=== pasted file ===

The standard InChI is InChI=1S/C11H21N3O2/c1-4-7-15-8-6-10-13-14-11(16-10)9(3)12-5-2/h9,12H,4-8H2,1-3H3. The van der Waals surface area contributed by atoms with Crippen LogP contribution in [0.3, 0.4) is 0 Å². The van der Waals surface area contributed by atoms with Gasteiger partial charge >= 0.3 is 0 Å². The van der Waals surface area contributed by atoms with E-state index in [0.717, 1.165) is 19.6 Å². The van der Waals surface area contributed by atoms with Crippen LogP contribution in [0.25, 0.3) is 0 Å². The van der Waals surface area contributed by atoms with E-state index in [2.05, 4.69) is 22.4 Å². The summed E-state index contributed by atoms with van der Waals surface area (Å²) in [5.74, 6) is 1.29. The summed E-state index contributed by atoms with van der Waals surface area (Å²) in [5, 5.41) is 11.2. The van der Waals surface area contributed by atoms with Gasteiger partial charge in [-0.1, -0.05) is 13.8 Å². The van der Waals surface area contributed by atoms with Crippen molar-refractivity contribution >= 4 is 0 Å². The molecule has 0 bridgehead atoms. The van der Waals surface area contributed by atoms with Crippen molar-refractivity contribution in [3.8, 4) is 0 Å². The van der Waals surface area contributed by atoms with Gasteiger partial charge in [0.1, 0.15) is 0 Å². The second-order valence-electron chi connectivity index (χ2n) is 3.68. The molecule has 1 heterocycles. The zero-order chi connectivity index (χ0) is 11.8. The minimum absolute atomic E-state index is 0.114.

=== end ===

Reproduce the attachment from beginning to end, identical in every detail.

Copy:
The standard InChI is InChI=1S/C11H21N3O2/c1-4-7-15-8-6-10-13-14-11(16-10)9(3)12-5-2/h9,12H,4-8H2,1-3H3. The van der Waals surface area contributed by atoms with Crippen LogP contribution in [0.3, 0.4) is 0 Å². The van der Waals surface area contributed by atoms with Gasteiger partial charge >= 0.3 is 0 Å². The van der Waals surface area contributed by atoms with E-state index in [0.717, 1.165) is 19.6 Å². The van der Waals surface area contributed by atoms with Crippen LogP contribution in [0.25, 0.3) is 0 Å². The van der Waals surface area contributed by atoms with E-state index in [2.05, 4.69) is 22.4 Å². The summed E-state index contributed by atoms with van der Waals surface area (Å²) in [5.74, 6) is 1.29. The summed E-state index contributed by atoms with van der Waals surface area (Å²) in [5, 5.41) is 11.2. The van der Waals surface area contributed by atoms with Gasteiger partial charge in [-0.1, -0.05) is 13.8 Å². The van der Waals surface area contributed by atoms with Crippen molar-refractivity contribution >= 4 is 0 Å². The molecule has 0 bridgehead atoms. The van der Waals surface area contributed by atoms with Crippen molar-refractivity contribution in [3.8, 4) is 0 Å². The van der Waals surface area contributed by atoms with Gasteiger partial charge in [0.1, 0.15) is 0 Å². The second-order valence-electron chi connectivity index (χ2n) is 3.68. The molecule has 1 heterocycles. The zero-order chi connectivity index (χ0) is 11.8. The minimum absolute atomic E-state index is 0.114.